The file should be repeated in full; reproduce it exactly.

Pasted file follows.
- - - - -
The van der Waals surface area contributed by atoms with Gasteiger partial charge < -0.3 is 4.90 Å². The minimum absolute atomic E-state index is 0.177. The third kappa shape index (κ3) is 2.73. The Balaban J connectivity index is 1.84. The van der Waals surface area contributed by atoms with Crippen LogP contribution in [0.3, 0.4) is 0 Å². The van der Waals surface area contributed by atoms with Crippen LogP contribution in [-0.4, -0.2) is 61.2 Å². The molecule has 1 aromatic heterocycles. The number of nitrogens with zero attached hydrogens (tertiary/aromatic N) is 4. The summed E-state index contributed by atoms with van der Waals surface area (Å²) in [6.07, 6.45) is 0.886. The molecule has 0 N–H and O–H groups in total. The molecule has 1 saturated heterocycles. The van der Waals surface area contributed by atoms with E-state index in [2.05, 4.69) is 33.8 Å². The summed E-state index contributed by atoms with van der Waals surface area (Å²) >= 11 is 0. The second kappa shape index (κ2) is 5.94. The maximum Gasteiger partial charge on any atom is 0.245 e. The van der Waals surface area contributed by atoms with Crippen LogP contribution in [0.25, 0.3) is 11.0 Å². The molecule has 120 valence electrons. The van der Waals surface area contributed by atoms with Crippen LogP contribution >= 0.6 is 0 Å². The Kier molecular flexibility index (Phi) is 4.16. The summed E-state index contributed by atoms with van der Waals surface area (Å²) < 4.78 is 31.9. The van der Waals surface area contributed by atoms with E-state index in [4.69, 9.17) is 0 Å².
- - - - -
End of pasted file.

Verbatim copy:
The van der Waals surface area contributed by atoms with Gasteiger partial charge < -0.3 is 4.90 Å². The minimum absolute atomic E-state index is 0.177. The third kappa shape index (κ3) is 2.73. The Balaban J connectivity index is 1.84. The van der Waals surface area contributed by atoms with Crippen LogP contribution in [0.3, 0.4) is 0 Å². The van der Waals surface area contributed by atoms with Crippen LogP contribution in [-0.4, -0.2) is 61.2 Å². The molecule has 1 aromatic heterocycles. The number of nitrogens with zero attached hydrogens (tertiary/aromatic N) is 4. The summed E-state index contributed by atoms with van der Waals surface area (Å²) in [6.07, 6.45) is 0.886. The molecule has 0 N–H and O–H groups in total. The molecule has 1 saturated heterocycles. The van der Waals surface area contributed by atoms with E-state index in [2.05, 4.69) is 33.8 Å². The summed E-state index contributed by atoms with van der Waals surface area (Å²) >= 11 is 0. The second kappa shape index (κ2) is 5.94. The maximum Gasteiger partial charge on any atom is 0.245 e. The van der Waals surface area contributed by atoms with Crippen LogP contribution in [0.25, 0.3) is 11.0 Å². The molecule has 120 valence electrons. The van der Waals surface area contributed by atoms with Crippen LogP contribution >= 0.6 is 0 Å². The Kier molecular flexibility index (Phi) is 4.16. The summed E-state index contributed by atoms with van der Waals surface area (Å²) < 4.78 is 31.9. The van der Waals surface area contributed by atoms with E-state index in [4.69, 9.17) is 0 Å².